It was a brilliant success that introduced the work of Challenges Worldwide to thousands. This account, based on extensive interviews with those involved, tells the inside story of the ZNBC broadcast.
One early December evening last year, five Challenges volunteers gathered in a small living room and stared anxiously at the TV screen.
After 6 pm struck, they waited in silence as Zambia’s largest national news channel began introducing the evening’s headlines. The newsreader spoke quickly as he moved through the important events of that day – water pollution, unemployment statistics, until finally, two words, cutting through the fog of harrowing news, brought the entire room to its feet.
Most of the volunteers were still in shock as they stood to applaud and hug each other. They had made mainstream news while promoting the efforts of a respected charity, and significantly, helped showcase the untapped potential of Kitwe’s businesses. Weeks of hard work had paid off.
This is the story of how that broadcast came about, based on interviews with those involved. It is a story of frustrated ambitions, of huge uncertainty, and of a team united in pursuit of a shared goal – to raise awareness of both Zambia’s struggling enterprises and the brilliant response from Challenges Worldwide.
The end of the programme was less than three weeks away, and volunteers at Kitwe-based start-up, Yako Honey, were looking at new ways to improve their enterprise. The small honey distributor had recently built up a fierce reputation for its skill at digital and online marketing, enabling it to connect with new audiences. Inspired by this success, those volunteers assigned to the business (Jessica Richardson and Precious Nkandu Lumpa alongside newcomers Joel Joseph and Cessius Bwalya) wanted to capitalise on it further.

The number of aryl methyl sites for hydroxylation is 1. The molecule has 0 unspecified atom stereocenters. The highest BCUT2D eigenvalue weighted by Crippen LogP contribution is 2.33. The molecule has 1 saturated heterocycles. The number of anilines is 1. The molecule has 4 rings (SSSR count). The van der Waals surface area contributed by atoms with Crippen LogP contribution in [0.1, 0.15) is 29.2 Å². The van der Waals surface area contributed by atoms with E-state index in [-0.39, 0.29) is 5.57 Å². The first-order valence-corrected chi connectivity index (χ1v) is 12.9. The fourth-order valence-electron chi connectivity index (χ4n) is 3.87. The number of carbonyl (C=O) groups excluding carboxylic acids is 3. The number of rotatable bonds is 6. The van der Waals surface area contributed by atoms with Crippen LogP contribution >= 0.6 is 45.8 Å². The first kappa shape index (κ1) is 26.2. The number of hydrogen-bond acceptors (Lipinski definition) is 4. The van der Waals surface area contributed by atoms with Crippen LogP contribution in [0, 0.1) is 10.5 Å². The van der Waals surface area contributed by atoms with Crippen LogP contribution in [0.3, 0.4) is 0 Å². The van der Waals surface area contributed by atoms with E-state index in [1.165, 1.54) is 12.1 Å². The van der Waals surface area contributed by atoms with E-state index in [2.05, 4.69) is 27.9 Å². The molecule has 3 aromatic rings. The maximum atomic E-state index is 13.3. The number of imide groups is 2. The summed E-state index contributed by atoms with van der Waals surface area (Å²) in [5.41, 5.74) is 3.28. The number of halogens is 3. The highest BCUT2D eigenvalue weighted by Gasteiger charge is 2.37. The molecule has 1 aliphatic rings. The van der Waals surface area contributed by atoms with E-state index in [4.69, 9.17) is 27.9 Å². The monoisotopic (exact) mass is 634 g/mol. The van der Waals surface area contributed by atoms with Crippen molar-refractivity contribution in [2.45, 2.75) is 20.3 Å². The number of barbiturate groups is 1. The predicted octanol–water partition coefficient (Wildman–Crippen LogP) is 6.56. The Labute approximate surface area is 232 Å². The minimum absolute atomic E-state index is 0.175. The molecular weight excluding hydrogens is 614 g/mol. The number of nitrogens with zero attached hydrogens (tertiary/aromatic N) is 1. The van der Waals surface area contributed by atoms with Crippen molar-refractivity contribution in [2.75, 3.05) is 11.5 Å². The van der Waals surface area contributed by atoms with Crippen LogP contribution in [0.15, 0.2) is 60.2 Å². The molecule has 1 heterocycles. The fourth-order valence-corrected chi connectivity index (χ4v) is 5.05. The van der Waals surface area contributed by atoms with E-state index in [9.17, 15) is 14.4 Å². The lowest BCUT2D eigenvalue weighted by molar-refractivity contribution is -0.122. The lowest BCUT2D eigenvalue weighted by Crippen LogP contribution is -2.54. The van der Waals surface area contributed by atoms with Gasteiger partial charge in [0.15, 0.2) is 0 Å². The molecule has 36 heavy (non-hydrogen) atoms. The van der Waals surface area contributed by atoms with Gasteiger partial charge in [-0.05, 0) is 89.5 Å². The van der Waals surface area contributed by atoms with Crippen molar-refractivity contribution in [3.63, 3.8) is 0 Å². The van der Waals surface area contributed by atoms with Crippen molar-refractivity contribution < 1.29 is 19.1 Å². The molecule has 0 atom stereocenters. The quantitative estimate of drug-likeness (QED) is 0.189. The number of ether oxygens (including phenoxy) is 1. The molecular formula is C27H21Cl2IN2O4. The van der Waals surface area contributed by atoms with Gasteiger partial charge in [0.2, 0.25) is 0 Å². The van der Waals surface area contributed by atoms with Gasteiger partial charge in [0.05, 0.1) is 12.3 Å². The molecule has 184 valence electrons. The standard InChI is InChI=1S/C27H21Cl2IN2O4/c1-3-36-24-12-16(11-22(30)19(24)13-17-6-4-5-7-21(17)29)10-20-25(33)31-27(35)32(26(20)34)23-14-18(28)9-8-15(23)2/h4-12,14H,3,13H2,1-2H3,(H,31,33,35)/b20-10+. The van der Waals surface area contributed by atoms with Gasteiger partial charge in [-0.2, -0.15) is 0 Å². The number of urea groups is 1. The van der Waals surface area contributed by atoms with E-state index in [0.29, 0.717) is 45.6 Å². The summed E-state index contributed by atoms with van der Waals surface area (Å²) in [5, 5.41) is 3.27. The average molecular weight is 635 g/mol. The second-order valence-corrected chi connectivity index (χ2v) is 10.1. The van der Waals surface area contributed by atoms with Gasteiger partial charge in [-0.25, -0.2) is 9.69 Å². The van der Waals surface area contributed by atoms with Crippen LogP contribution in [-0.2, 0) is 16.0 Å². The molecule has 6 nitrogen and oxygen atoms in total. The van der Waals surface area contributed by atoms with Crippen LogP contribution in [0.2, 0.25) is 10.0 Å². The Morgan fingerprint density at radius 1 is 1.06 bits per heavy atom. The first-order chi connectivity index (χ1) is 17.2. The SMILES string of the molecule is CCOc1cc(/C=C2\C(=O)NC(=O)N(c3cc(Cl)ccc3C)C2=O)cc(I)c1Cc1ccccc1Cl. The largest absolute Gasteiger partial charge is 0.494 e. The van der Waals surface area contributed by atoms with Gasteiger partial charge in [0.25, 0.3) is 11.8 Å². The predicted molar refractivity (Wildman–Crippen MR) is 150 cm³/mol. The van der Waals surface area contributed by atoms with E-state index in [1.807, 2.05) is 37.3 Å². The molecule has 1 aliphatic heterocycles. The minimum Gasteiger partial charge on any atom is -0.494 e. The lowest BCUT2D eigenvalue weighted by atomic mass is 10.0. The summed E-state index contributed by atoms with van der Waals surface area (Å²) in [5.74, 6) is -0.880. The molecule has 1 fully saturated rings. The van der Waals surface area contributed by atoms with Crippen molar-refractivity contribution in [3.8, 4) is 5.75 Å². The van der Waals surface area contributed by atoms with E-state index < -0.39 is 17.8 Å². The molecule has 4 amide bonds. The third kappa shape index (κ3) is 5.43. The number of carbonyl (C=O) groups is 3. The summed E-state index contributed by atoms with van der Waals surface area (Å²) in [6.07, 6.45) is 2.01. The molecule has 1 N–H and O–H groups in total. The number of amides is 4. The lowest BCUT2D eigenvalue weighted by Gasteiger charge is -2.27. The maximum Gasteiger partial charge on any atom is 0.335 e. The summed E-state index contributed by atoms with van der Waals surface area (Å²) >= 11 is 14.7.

‘We looked at ideas that would build on Yako Honey’s success at boosting its brand visibility but also give us a means of promoting Challenges,’ Precious explained. ‘It was eventually decided we would explore the possibility of broadcast.’
The ZNBC Shoot
Joel began mobilising his contacts. But the planned week-long campaign targeting radio stations and local news stations sputtered out as phone calls and emails were hit with consistent rejection. ‘The first few days was awful,’ he said. ‘We were sending out lots of enquiries which kept getting knocked back. No one was interested.’ As more and more media outlets turned away from the proposal, the mood among the group began to falter. ‘I came in one morning and everyone looked miserable,’ Jess recalled. ‘As a result, plans to chase up a small radio station that day were postponed; instead, we focused on motivating each other and considering alternative strategies.’
‘As a result, plans to chase up a small radio station that day were postponed; instead, we focused on motivating each other and considering alternative strategies.’
The group now turned to local connections and friends they had made while living in Kitwe. ‘We were having a conversation with our Team Leader, Ethel,’ Precious explained, ‘when she mentioned she had a friend in the production team of ZNBC and could put us in touch. We were overjoyed!’ A hurried meeting was subsequently set up with network representatives to discuss what sort of arrangements could be agreed upon. ‘Our expectations were kept very low so as not to be disappointed,’ Joel recalled. However, the group were astonished when the network offered them a 10-minute slot of prime time television. ‘There was total silence,’ he continues. ‘The shock was immense. Those words will be sealed in my brain forever.’